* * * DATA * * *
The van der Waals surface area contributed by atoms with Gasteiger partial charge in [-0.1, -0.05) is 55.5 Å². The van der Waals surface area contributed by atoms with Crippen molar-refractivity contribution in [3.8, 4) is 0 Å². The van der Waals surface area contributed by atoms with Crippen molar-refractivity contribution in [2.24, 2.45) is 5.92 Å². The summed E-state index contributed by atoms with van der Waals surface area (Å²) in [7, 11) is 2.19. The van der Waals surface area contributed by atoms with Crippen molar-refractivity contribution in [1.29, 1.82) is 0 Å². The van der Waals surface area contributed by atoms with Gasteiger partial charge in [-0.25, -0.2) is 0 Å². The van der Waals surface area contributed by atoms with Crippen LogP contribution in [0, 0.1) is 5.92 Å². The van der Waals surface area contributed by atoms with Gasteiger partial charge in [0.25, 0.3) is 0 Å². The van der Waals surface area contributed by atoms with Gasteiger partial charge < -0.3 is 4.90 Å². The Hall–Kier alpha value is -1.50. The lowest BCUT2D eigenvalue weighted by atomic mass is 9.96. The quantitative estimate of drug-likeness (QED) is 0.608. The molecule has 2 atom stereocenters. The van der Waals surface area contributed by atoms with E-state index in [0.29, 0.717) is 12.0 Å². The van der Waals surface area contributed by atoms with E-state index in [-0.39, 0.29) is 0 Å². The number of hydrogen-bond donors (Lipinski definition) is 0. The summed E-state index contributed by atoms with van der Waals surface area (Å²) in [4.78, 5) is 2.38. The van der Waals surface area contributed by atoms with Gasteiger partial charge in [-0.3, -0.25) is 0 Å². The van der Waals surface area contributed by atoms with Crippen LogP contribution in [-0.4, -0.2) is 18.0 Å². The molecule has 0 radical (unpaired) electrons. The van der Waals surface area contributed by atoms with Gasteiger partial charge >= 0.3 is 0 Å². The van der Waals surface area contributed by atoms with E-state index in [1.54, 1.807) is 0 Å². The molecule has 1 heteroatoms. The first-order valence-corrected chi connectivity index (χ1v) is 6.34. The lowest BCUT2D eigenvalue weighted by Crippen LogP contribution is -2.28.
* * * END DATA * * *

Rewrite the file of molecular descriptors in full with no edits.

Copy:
The van der Waals surface area contributed by atoms with Gasteiger partial charge in [-0.1, -0.05) is 55.5 Å². The van der Waals surface area contributed by atoms with Crippen molar-refractivity contribution in [3.8, 4) is 0 Å². The van der Waals surface area contributed by atoms with Crippen molar-refractivity contribution in [2.24, 2.45) is 5.92 Å². The summed E-state index contributed by atoms with van der Waals surface area (Å²) in [7, 11) is 2.19. The van der Waals surface area contributed by atoms with Crippen molar-refractivity contribution in [1.29, 1.82) is 0 Å². The van der Waals surface area contributed by atoms with Gasteiger partial charge in [-0.25, -0.2) is 0 Å². The van der Waals surface area contributed by atoms with Crippen LogP contribution in [0, 0.1) is 5.92 Å². The van der Waals surface area contributed by atoms with Gasteiger partial charge in [0.25, 0.3) is 0 Å². The van der Waals surface area contributed by atoms with Gasteiger partial charge < -0.3 is 4.90 Å². The Hall–Kier alpha value is -1.50. The lowest BCUT2D eigenvalue weighted by atomic mass is 9.96. The quantitative estimate of drug-likeness (QED) is 0.608. The molecule has 2 atom stereocenters. The van der Waals surface area contributed by atoms with E-state index in [0.29, 0.717) is 12.0 Å². The van der Waals surface area contributed by atoms with E-state index in [-0.39, 0.29) is 0 Å². The number of hydrogen-bond donors (Lipinski definition) is 0. The summed E-state index contributed by atoms with van der Waals surface area (Å²) in [4.78, 5) is 2.38. The van der Waals surface area contributed by atoms with Gasteiger partial charge in [-0.3, -0.25) is 0 Å². The van der Waals surface area contributed by atoms with Crippen LogP contribution in [-0.4, -0.2) is 18.0 Å². The molecule has 0 radical (unpaired) electrons. The van der Waals surface area contributed by atoms with Gasteiger partial charge >= 0.3 is 0 Å². The van der Waals surface area contributed by atoms with E-state index in [1.54, 1.807) is 0 Å². The molecule has 1 heteroatoms. The first-order valence-corrected chi connectivity index (χ1v) is 6.34. The lowest BCUT2D eigenvalue weighted by Crippen LogP contribution is -2.28.